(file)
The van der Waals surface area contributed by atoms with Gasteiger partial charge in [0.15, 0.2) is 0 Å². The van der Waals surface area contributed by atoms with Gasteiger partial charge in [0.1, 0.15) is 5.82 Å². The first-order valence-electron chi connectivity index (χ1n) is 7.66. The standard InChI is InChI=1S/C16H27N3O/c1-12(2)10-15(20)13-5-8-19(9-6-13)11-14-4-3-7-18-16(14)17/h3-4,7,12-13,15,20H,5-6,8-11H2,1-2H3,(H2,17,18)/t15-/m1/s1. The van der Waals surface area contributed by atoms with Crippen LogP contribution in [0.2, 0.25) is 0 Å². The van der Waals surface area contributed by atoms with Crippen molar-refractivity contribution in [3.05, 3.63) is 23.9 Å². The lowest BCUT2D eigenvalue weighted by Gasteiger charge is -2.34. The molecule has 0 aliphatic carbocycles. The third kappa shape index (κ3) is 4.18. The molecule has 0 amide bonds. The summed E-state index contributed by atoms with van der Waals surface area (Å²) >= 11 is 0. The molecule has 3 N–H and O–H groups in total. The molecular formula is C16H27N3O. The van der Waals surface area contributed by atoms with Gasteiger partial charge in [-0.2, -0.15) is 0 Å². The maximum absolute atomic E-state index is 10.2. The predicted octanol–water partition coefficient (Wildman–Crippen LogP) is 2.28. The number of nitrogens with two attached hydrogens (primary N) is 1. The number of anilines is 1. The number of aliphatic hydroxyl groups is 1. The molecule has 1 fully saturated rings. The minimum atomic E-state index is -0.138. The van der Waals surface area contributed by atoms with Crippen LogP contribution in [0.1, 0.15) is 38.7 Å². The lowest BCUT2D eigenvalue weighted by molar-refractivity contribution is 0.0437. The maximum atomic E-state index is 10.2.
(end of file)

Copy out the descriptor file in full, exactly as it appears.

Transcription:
The van der Waals surface area contributed by atoms with Gasteiger partial charge in [0.15, 0.2) is 0 Å². The van der Waals surface area contributed by atoms with Gasteiger partial charge in [0.1, 0.15) is 5.82 Å². The first-order valence-electron chi connectivity index (χ1n) is 7.66. The standard InChI is InChI=1S/C16H27N3O/c1-12(2)10-15(20)13-5-8-19(9-6-13)11-14-4-3-7-18-16(14)17/h3-4,7,12-13,15,20H,5-6,8-11H2,1-2H3,(H2,17,18)/t15-/m1/s1. The van der Waals surface area contributed by atoms with Crippen LogP contribution in [0.2, 0.25) is 0 Å². The van der Waals surface area contributed by atoms with Crippen molar-refractivity contribution in [3.05, 3.63) is 23.9 Å². The lowest BCUT2D eigenvalue weighted by Gasteiger charge is -2.34. The molecule has 0 aliphatic carbocycles. The third kappa shape index (κ3) is 4.18. The molecule has 0 amide bonds. The summed E-state index contributed by atoms with van der Waals surface area (Å²) >= 11 is 0. The molecule has 3 N–H and O–H groups in total. The molecular formula is C16H27N3O. The van der Waals surface area contributed by atoms with Gasteiger partial charge in [-0.2, -0.15) is 0 Å². The maximum absolute atomic E-state index is 10.2. The predicted octanol–water partition coefficient (Wildman–Crippen LogP) is 2.28. The number of nitrogens with two attached hydrogens (primary N) is 1. The number of anilines is 1. The number of aliphatic hydroxyl groups is 1. The molecule has 1 fully saturated rings. The minimum atomic E-state index is -0.138. The van der Waals surface area contributed by atoms with Crippen LogP contribution in [0.1, 0.15) is 38.7 Å². The lowest BCUT2D eigenvalue weighted by molar-refractivity contribution is 0.0437. The maximum atomic E-state index is 10.2.